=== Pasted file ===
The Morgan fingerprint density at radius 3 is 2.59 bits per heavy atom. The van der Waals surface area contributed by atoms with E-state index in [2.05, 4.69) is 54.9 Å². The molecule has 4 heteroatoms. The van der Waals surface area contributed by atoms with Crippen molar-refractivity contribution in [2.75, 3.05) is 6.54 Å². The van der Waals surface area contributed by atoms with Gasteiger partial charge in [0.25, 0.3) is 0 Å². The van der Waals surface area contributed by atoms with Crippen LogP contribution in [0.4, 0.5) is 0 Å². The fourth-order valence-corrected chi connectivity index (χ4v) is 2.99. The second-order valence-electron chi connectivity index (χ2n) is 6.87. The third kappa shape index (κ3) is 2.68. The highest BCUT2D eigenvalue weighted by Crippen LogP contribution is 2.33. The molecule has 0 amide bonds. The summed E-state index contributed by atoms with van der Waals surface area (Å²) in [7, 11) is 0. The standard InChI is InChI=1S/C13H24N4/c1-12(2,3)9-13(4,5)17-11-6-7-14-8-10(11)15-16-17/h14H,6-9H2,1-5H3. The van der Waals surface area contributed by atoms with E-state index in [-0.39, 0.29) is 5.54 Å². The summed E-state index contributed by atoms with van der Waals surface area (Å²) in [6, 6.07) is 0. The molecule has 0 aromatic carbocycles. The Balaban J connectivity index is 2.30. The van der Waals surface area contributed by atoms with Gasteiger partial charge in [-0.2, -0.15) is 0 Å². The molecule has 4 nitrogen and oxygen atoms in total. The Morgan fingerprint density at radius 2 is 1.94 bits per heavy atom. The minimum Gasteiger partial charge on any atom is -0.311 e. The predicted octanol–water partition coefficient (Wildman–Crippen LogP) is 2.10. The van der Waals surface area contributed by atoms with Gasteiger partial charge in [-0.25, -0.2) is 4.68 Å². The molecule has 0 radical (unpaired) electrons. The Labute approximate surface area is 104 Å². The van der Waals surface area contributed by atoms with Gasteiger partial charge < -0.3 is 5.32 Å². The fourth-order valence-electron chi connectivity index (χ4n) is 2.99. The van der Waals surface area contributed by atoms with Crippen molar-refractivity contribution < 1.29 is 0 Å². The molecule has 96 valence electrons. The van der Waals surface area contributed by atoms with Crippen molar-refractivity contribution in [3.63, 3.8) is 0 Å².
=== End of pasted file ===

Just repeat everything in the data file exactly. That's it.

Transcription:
The Morgan fingerprint density at radius 3 is 2.59 bits per heavy atom. The van der Waals surface area contributed by atoms with E-state index in [2.05, 4.69) is 54.9 Å². The molecule has 4 heteroatoms. The van der Waals surface area contributed by atoms with Crippen molar-refractivity contribution in [2.75, 3.05) is 6.54 Å². The van der Waals surface area contributed by atoms with Gasteiger partial charge in [0.25, 0.3) is 0 Å². The van der Waals surface area contributed by atoms with Crippen LogP contribution in [0.4, 0.5) is 0 Å². The fourth-order valence-corrected chi connectivity index (χ4v) is 2.99. The second-order valence-electron chi connectivity index (χ2n) is 6.87. The third kappa shape index (κ3) is 2.68. The highest BCUT2D eigenvalue weighted by Crippen LogP contribution is 2.33. The molecule has 0 amide bonds. The summed E-state index contributed by atoms with van der Waals surface area (Å²) in [7, 11) is 0. The standard InChI is InChI=1S/C13H24N4/c1-12(2,3)9-13(4,5)17-11-6-7-14-8-10(11)15-16-17/h14H,6-9H2,1-5H3. The van der Waals surface area contributed by atoms with E-state index in [-0.39, 0.29) is 5.54 Å². The summed E-state index contributed by atoms with van der Waals surface area (Å²) in [6, 6.07) is 0. The molecule has 0 aromatic carbocycles. The Balaban J connectivity index is 2.30. The van der Waals surface area contributed by atoms with Gasteiger partial charge in [-0.2, -0.15) is 0 Å². The molecule has 4 nitrogen and oxygen atoms in total. The Morgan fingerprint density at radius 2 is 1.94 bits per heavy atom. The minimum Gasteiger partial charge on any atom is -0.311 e. The predicted octanol–water partition coefficient (Wildman–Crippen LogP) is 2.10. The van der Waals surface area contributed by atoms with Gasteiger partial charge in [-0.25, -0.2) is 4.68 Å². The molecule has 0 radical (unpaired) electrons. The Labute approximate surface area is 104 Å². The van der Waals surface area contributed by atoms with Gasteiger partial charge < -0.3 is 5.32 Å². The fourth-order valence-electron chi connectivity index (χ4n) is 2.99. The van der Waals surface area contributed by atoms with Crippen molar-refractivity contribution < 1.29 is 0 Å². The molecule has 96 valence electrons. The van der Waals surface area contributed by atoms with Crippen molar-refractivity contribution in [3.63, 3.8) is 0 Å².